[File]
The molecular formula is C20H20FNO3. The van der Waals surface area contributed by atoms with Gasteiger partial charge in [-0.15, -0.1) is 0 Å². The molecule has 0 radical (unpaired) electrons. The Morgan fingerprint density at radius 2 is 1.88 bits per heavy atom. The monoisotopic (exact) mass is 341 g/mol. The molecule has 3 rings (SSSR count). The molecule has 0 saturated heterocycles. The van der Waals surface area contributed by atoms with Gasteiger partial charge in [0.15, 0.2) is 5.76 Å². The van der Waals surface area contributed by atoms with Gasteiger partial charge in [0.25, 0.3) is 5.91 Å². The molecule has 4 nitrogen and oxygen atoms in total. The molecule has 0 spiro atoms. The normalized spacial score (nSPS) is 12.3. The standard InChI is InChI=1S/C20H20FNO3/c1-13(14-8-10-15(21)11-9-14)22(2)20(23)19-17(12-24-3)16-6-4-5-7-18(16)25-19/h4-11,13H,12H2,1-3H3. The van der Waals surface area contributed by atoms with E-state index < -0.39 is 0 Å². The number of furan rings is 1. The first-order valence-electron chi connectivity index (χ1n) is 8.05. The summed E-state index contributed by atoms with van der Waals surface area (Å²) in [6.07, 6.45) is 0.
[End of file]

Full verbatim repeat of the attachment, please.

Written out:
The molecular formula is C20H20FNO3. The van der Waals surface area contributed by atoms with Gasteiger partial charge in [-0.15, -0.1) is 0 Å². The molecule has 0 radical (unpaired) electrons. The Morgan fingerprint density at radius 2 is 1.88 bits per heavy atom. The monoisotopic (exact) mass is 341 g/mol. The molecule has 3 rings (SSSR count). The molecule has 0 saturated heterocycles. The van der Waals surface area contributed by atoms with Gasteiger partial charge in [0.15, 0.2) is 5.76 Å². The van der Waals surface area contributed by atoms with Gasteiger partial charge in [0.25, 0.3) is 5.91 Å². The molecule has 4 nitrogen and oxygen atoms in total. The molecule has 0 spiro atoms. The normalized spacial score (nSPS) is 12.3. The standard InChI is InChI=1S/C20H20FNO3/c1-13(14-8-10-15(21)11-9-14)22(2)20(23)19-17(12-24-3)16-6-4-5-7-18(16)25-19/h4-11,13H,12H2,1-3H3. The van der Waals surface area contributed by atoms with E-state index < -0.39 is 0 Å². The number of furan rings is 1. The first-order valence-electron chi connectivity index (χ1n) is 8.05. The summed E-state index contributed by atoms with van der Waals surface area (Å²) in [6.07, 6.45) is 0.